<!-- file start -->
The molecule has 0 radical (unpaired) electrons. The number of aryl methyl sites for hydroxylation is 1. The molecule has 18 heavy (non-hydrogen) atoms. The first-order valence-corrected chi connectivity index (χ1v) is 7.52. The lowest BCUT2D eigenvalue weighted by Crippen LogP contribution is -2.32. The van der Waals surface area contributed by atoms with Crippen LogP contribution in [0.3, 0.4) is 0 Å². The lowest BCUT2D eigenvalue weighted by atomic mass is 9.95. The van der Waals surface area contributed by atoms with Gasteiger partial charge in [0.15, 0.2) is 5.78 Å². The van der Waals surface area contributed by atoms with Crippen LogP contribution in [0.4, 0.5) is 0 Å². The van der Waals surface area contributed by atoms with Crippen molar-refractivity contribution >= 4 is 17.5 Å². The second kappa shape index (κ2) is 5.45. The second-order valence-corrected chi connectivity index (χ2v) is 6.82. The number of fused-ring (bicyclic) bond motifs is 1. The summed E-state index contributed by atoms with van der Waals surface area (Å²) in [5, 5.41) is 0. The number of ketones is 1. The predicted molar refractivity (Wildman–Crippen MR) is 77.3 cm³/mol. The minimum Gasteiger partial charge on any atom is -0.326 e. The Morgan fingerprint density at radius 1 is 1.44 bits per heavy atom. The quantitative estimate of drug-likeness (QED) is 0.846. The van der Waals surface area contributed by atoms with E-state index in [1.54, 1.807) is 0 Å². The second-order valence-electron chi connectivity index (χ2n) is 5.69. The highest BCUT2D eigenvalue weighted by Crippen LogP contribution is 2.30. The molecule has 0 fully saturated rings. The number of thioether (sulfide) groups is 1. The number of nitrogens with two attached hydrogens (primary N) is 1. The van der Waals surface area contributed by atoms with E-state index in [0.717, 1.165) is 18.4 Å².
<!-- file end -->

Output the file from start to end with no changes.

The molecule has 0 radical (unpaired) electrons. The number of aryl methyl sites for hydroxylation is 1. The molecule has 18 heavy (non-hydrogen) atoms. The first-order valence-corrected chi connectivity index (χ1v) is 7.52. The lowest BCUT2D eigenvalue weighted by Crippen LogP contribution is -2.32. The van der Waals surface area contributed by atoms with Crippen LogP contribution in [0.3, 0.4) is 0 Å². The lowest BCUT2D eigenvalue weighted by atomic mass is 9.95. The van der Waals surface area contributed by atoms with Gasteiger partial charge in [0.15, 0.2) is 5.78 Å². The van der Waals surface area contributed by atoms with Crippen LogP contribution in [0.4, 0.5) is 0 Å². The van der Waals surface area contributed by atoms with Crippen molar-refractivity contribution >= 4 is 17.5 Å². The second kappa shape index (κ2) is 5.45. The second-order valence-corrected chi connectivity index (χ2v) is 6.82. The number of fused-ring (bicyclic) bond motifs is 1. The summed E-state index contributed by atoms with van der Waals surface area (Å²) in [5, 5.41) is 0. The number of ketones is 1. The predicted molar refractivity (Wildman–Crippen MR) is 77.3 cm³/mol. The minimum Gasteiger partial charge on any atom is -0.326 e. The Morgan fingerprint density at radius 1 is 1.44 bits per heavy atom. The quantitative estimate of drug-likeness (QED) is 0.846. The van der Waals surface area contributed by atoms with E-state index in [1.54, 1.807) is 0 Å². The second-order valence-electron chi connectivity index (χ2n) is 5.69. The highest BCUT2D eigenvalue weighted by Crippen LogP contribution is 2.30. The molecule has 0 fully saturated rings. The number of thioether (sulfide) groups is 1. The number of nitrogens with two attached hydrogens (primary N) is 1. The van der Waals surface area contributed by atoms with E-state index in [0.717, 1.165) is 18.4 Å².